If you are caught drink driving, you could be banned, face a fine or go to prison. The main drink driving offences include:

  • Being in charge of a vehicle when unfit to drive or over the limit
  • Driving or attempting to drive when unfit to drive or over the limit
  • Refusing to take a breath, blood or urine test
  • Causing death when unfit to drive or over the limit

Drink driving penalties are case-dependent but are always treat very seriously.

Drink Driving Offences: Being in Charge of a Vehicle

If you are in charge of a vehicle when over the legal limit or unfit to drive because of alcohol, you could face:

  • Three months’ imprisonment
  • Up to £2,500 fine
  • A driving ban

Being in charge of a vehicle isn’t always straightforward. If you’ve gone to the pub after work and have your car keys in your pocket, you are in charge of the vehicle but didn’t necessarily have the intent to drive. You may have planned on getting a taxi home and getting a friend bring you back to your car the next day.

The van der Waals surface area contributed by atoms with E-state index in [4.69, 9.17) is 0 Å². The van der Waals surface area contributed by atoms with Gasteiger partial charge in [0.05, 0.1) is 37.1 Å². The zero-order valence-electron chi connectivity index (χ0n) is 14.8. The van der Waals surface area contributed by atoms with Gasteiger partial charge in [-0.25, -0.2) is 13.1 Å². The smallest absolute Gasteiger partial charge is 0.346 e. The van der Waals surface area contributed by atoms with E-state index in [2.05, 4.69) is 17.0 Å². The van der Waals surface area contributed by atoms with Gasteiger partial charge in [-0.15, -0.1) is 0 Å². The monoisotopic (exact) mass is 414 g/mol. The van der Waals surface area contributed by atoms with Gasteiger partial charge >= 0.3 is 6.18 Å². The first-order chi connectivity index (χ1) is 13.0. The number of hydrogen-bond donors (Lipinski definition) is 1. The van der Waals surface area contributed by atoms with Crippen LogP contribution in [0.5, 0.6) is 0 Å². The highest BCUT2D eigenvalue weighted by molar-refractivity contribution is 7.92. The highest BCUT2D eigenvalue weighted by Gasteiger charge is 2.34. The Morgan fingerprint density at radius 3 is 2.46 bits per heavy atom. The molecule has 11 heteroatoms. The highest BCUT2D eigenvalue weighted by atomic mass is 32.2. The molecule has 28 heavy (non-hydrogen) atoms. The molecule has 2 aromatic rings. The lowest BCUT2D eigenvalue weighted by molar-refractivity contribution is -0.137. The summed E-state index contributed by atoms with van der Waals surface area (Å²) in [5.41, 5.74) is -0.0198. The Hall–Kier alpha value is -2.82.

Another example of being in charge of the vehicle could be when you are over the limit but decide to sleep in the back seat of your car. You may have had no intention of driving, but are still unfit to and in charge of the vehicle.

In either case, you could be charged against drink driving law. If this happens, it’s important to contact a road traffic lawyer. Drink driving solicitors can defend your case to achieve the most successful outcome.

Drink Driving Offences: Driving Over the Limit